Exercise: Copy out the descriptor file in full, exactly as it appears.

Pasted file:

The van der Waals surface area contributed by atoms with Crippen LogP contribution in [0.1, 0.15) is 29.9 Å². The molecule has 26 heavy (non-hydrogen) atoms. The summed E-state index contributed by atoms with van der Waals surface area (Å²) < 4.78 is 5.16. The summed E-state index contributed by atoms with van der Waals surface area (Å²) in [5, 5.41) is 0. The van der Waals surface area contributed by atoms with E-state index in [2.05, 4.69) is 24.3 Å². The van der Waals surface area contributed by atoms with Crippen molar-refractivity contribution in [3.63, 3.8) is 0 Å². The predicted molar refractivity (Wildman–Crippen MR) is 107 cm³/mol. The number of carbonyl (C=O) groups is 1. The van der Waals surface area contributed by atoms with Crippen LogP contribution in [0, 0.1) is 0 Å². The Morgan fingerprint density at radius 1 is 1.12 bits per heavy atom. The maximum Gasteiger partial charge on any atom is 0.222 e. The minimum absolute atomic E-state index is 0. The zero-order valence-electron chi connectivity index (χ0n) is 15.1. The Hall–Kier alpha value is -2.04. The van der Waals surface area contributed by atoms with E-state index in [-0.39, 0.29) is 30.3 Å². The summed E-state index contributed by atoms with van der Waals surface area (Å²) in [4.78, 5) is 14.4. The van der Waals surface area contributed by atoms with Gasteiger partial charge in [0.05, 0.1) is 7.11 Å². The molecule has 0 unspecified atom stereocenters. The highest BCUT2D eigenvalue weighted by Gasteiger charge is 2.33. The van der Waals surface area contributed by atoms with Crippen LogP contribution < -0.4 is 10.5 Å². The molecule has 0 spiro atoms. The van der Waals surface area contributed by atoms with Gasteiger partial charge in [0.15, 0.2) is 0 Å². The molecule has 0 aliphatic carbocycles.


The van der Waals surface area contributed by atoms with Crippen LogP contribution in [0.1, 0.15) is 29.9 Å². The molecule has 26 heavy (non-hydrogen) atoms. The summed E-state index contributed by atoms with van der Waals surface area (Å²) < 4.78 is 5.16. The summed E-state index contributed by atoms with van der Waals surface area (Å²) in [5, 5.41) is 0. The van der Waals surface area contributed by atoms with E-state index in [2.05, 4.69) is 24.3 Å². The van der Waals surface area contributed by atoms with Crippen molar-refractivity contribution in [3.63, 3.8) is 0 Å². The predicted molar refractivity (Wildman–Crippen MR) is 107 cm³/mol. The number of carbonyl (C=O) groups is 1. The van der Waals surface area contributed by atoms with Crippen LogP contribution in [0, 0.1) is 0 Å². The Morgan fingerprint density at radius 1 is 1.12 bits per heavy atom. The maximum Gasteiger partial charge on any atom is 0.222 e. The minimum absolute atomic E-state index is 0. The zero-order valence-electron chi connectivity index (χ0n) is 15.1. The Hall–Kier alpha value is -2.04. The van der Waals surface area contributed by atoms with E-state index in [-0.39, 0.29) is 30.3 Å². The summed E-state index contributed by atoms with van der Waals surface area (Å²) in [4.78, 5) is 14.4. The van der Waals surface area contributed by atoms with Gasteiger partial charge in [0.05, 0.1) is 7.11 Å². The molecule has 0 unspecified atom stereocenters. The highest BCUT2D eigenvalue weighted by Gasteiger charge is 2.33. The van der Waals surface area contributed by atoms with Crippen LogP contribution < -0.4 is 10.5 Å². The molecule has 0 spiro atoms. The van der Waals surface area contributed by atoms with Gasteiger partial charge in [0.15, 0.2) is 0 Å². The molecule has 0 aliphatic carbocycles.